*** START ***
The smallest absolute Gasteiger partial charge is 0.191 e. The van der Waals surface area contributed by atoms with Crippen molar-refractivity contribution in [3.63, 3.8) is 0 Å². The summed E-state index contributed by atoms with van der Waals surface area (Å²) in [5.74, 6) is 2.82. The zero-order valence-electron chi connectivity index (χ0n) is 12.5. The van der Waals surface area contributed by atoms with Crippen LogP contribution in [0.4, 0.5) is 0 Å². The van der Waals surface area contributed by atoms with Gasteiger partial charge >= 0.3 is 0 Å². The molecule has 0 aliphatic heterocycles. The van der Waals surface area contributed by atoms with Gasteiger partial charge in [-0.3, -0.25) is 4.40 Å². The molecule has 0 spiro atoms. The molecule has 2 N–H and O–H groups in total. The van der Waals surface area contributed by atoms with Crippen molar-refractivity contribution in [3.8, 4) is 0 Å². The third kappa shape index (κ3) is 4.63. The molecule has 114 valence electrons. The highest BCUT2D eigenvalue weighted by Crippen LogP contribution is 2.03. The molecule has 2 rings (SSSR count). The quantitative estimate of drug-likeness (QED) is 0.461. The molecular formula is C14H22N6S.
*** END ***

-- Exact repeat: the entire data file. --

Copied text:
The smallest absolute Gasteiger partial charge is 0.191 e. The van der Waals surface area contributed by atoms with Crippen molar-refractivity contribution in [3.63, 3.8) is 0 Å². The summed E-state index contributed by atoms with van der Waals surface area (Å²) in [5.74, 6) is 2.82. The zero-order valence-electron chi connectivity index (χ0n) is 12.5. The van der Waals surface area contributed by atoms with Crippen LogP contribution in [0.4, 0.5) is 0 Å². The van der Waals surface area contributed by atoms with Gasteiger partial charge >= 0.3 is 0 Å². The molecule has 0 aliphatic heterocycles. The van der Waals surface area contributed by atoms with Gasteiger partial charge in [-0.3, -0.25) is 4.40 Å². The molecule has 0 spiro atoms. The molecule has 2 N–H and O–H groups in total. The van der Waals surface area contributed by atoms with Crippen molar-refractivity contribution in [3.8, 4) is 0 Å². The third kappa shape index (κ3) is 4.63. The molecule has 114 valence electrons. The highest BCUT2D eigenvalue weighted by Crippen LogP contribution is 2.03. The molecule has 2 rings (SSSR count). The quantitative estimate of drug-likeness (QED) is 0.461. The molecular formula is C14H22N6S.